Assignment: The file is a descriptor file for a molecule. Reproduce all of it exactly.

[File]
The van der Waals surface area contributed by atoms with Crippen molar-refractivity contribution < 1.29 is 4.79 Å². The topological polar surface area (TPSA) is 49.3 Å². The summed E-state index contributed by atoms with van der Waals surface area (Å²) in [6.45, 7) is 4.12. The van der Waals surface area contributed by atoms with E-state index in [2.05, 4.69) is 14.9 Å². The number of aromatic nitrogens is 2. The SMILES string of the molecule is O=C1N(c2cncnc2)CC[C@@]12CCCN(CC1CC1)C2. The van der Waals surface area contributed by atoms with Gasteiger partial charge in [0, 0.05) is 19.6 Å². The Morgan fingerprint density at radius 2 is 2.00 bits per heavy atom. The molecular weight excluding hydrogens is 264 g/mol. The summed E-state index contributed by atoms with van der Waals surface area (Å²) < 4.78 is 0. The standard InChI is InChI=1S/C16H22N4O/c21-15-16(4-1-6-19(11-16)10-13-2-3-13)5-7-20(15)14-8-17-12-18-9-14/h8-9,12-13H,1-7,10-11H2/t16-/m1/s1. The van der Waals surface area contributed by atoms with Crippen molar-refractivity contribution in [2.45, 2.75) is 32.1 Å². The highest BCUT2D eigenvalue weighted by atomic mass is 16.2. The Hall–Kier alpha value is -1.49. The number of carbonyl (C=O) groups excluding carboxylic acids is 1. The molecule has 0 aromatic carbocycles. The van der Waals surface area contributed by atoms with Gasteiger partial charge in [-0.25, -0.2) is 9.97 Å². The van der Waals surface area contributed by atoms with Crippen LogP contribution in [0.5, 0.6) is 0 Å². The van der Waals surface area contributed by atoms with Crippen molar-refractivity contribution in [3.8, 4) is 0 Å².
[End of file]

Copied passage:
The van der Waals surface area contributed by atoms with Crippen molar-refractivity contribution < 1.29 is 4.79 Å². The topological polar surface area (TPSA) is 49.3 Å². The summed E-state index contributed by atoms with van der Waals surface area (Å²) in [6.45, 7) is 4.12. The van der Waals surface area contributed by atoms with E-state index in [2.05, 4.69) is 14.9 Å². The number of aromatic nitrogens is 2. The SMILES string of the molecule is O=C1N(c2cncnc2)CC[C@@]12CCCN(CC1CC1)C2. The van der Waals surface area contributed by atoms with Gasteiger partial charge in [0, 0.05) is 19.6 Å². The Morgan fingerprint density at radius 2 is 2.00 bits per heavy atom. The molecular weight excluding hydrogens is 264 g/mol. The summed E-state index contributed by atoms with van der Waals surface area (Å²) < 4.78 is 0. The standard InChI is InChI=1S/C16H22N4O/c21-15-16(4-1-6-19(11-16)10-13-2-3-13)5-7-20(15)14-8-17-12-18-9-14/h8-9,12-13H,1-7,10-11H2/t16-/m1/s1. The van der Waals surface area contributed by atoms with Crippen molar-refractivity contribution in [2.45, 2.75) is 32.1 Å². The highest BCUT2D eigenvalue weighted by atomic mass is 16.2. The Hall–Kier alpha value is -1.49. The number of carbonyl (C=O) groups excluding carboxylic acids is 1. The molecule has 0 aromatic carbocycles. The van der Waals surface area contributed by atoms with Gasteiger partial charge in [-0.25, -0.2) is 9.97 Å². The van der Waals surface area contributed by atoms with Crippen LogP contribution in [0.5, 0.6) is 0 Å². The van der Waals surface area contributed by atoms with Crippen molar-refractivity contribution in [3.8, 4) is 0 Å².